MASON, Ohio — A Mason city councilman was reprimanded by the Ohio Ethics Commission for failing to disclose several properties he owned or had financial interests in on his personal financial disclosure statement, according to a settlement agreement from January 2022.
The settlement says Ashley Chance had ownership interests in several properties and businesses he didn't disclose between 2017 and 2020. Chance was appointed to Mason's city council in 2015 and was later elected to the role in 2017 and again in 2021.
The failure to disclose financial interests when elected to a public position is a violation of Ohio Revised Code 102.02 section D, which states "all fee simple and leasehold interests to which the person filing the statement holds legal title to or a beneficial interest in real property located within the state, excluding the person's residents and property used primarily for personal recreation."
According to the settlement, Chance and a business partner started Eco Development LLC in 2011, Eco Logistics LLC in 2015 and Eco Investment Group, LLC in 2017. Chance told the Ethics Commission those companies were real estate holding companies, the settlement says. In 2020, Chance and his partner formed Eco Partner Solutions LLC, which operated as a parent company of the other three.
Chance also started several different businesses in his time as a Mason councilman, including an LLC for his brother, a company to develop an application assisting disabled drivers and an apparel company set up to create a Christian clothing line, the settlement says.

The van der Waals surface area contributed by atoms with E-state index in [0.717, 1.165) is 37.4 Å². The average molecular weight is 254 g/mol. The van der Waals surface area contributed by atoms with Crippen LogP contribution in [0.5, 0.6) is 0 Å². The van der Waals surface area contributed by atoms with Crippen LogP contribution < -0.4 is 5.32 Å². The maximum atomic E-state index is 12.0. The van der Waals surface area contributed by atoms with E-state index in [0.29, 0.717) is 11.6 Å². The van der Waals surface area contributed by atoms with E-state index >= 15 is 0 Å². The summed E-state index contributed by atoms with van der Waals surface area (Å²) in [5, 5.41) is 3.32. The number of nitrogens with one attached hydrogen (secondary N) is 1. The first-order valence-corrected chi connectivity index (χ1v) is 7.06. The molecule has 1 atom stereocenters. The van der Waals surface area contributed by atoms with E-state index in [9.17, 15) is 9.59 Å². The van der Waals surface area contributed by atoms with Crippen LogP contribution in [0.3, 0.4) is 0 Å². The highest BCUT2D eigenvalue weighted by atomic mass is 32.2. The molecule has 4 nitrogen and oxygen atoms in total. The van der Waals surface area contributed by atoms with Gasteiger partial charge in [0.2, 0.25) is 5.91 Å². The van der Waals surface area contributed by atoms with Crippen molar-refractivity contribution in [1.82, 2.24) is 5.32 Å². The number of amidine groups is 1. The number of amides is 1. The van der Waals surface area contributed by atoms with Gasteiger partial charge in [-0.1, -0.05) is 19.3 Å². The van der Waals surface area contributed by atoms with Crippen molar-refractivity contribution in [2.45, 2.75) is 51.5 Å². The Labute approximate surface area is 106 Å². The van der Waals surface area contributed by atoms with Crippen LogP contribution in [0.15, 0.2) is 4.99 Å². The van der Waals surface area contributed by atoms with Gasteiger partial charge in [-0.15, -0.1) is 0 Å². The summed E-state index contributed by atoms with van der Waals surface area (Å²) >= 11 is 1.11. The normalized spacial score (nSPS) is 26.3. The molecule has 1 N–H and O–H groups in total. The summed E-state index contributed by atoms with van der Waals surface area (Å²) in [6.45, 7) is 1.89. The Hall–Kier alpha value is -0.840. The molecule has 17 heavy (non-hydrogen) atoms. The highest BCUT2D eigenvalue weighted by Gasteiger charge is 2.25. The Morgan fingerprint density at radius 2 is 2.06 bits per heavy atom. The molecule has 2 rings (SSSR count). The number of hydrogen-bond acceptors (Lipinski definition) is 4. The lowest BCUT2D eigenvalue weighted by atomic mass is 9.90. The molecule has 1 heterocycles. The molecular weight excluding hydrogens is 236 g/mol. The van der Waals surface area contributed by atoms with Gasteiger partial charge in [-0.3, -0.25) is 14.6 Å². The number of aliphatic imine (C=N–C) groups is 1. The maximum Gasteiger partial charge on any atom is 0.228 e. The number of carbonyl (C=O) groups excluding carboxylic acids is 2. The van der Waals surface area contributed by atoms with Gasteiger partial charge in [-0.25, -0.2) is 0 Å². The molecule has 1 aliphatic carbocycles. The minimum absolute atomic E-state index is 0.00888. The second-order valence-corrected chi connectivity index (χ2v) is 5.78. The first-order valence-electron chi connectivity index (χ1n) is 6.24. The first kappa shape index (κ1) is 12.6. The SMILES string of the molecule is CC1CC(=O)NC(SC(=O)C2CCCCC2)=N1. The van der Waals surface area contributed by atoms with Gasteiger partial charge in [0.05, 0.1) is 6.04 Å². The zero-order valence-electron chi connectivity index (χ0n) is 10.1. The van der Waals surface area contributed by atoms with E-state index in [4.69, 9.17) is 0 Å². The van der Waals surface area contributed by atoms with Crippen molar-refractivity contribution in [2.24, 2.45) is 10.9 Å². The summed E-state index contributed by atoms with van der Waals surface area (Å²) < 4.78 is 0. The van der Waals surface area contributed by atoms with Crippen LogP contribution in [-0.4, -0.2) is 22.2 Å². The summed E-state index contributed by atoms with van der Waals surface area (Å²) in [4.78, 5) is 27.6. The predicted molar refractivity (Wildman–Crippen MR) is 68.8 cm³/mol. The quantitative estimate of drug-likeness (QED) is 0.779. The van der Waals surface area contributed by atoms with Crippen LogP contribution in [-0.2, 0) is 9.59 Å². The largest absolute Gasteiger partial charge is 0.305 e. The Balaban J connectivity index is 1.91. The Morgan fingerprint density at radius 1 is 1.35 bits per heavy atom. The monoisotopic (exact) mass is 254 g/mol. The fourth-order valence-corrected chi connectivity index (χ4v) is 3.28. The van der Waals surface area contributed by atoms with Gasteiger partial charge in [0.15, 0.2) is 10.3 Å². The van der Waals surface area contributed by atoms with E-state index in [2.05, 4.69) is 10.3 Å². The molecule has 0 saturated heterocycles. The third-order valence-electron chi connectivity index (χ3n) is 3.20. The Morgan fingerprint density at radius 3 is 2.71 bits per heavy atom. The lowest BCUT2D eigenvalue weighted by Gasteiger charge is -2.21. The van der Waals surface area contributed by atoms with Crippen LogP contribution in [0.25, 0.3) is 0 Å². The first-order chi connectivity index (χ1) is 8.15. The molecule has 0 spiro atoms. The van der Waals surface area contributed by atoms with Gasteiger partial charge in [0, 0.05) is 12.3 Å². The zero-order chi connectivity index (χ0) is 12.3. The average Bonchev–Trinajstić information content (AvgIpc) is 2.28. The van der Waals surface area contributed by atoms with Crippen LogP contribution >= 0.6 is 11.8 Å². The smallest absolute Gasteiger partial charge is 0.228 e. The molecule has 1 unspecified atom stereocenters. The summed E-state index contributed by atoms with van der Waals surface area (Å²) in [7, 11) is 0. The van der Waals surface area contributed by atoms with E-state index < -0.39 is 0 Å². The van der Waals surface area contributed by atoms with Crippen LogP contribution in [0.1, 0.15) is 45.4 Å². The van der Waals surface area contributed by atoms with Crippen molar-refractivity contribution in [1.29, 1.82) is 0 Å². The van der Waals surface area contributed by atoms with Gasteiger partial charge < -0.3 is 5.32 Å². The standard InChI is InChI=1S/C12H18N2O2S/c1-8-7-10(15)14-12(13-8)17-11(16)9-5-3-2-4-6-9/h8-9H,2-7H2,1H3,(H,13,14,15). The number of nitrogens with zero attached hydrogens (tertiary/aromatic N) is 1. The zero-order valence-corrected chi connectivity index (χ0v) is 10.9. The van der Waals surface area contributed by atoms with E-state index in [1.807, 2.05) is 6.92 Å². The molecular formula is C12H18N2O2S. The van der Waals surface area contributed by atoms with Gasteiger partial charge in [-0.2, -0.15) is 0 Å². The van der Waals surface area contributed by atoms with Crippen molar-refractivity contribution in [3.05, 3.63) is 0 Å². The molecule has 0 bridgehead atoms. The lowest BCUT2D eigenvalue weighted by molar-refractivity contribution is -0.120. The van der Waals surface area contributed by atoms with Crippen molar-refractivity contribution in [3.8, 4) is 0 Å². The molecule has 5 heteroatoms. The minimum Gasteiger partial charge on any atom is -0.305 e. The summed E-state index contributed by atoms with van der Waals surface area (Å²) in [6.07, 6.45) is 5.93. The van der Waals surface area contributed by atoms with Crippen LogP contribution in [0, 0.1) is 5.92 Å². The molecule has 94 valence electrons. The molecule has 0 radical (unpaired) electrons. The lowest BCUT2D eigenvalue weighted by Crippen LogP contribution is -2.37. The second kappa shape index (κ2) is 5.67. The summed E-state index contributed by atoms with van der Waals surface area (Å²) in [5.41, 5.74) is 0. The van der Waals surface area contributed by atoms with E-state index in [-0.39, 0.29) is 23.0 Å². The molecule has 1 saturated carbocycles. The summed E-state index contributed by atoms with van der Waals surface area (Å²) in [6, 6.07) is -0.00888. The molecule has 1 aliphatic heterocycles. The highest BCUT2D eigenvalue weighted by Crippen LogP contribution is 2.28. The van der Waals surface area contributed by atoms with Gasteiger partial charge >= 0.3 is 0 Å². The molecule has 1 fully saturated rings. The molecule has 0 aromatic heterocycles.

The Ohio Ethics Commission said Chance reported several of those companies had dissolved or were inactive and for many Chance had a fiduciary interest in the company and received no income from the business' operation.
The commission ultimately determined that, while Chance did violate the Ohio Revised Code by neglecting to report the businesses he owned from which he did receive income, no prosecution would be pursued. The commission decided to only issue a reprimand to Chance after he was cooperative with their investigation and agreed to amend his disclosures for the years he was found to be in violation.
As a result, Chance must accurately report all financial avenues from each business in which he has financial holdings moving forward, or the Ethics Commission can rescind the settlement agreement and possibly pursue prosecution.
"Chance further agrees he will not make any public argument in defense of the acknowledgement contained in this settlement agreement by stating he did not do anything wrong, that the facts do not support a potential violation of the Ohio Ethics Law, or that the resolution of this matter is legally or factually deficient for any reason due to the investigation or processes of the Ethics Commission," reads the settlement.
The settlement was signed by Chance and Paul Nick, executive director of the Ohio Ethics Commission, on February 16, 2022.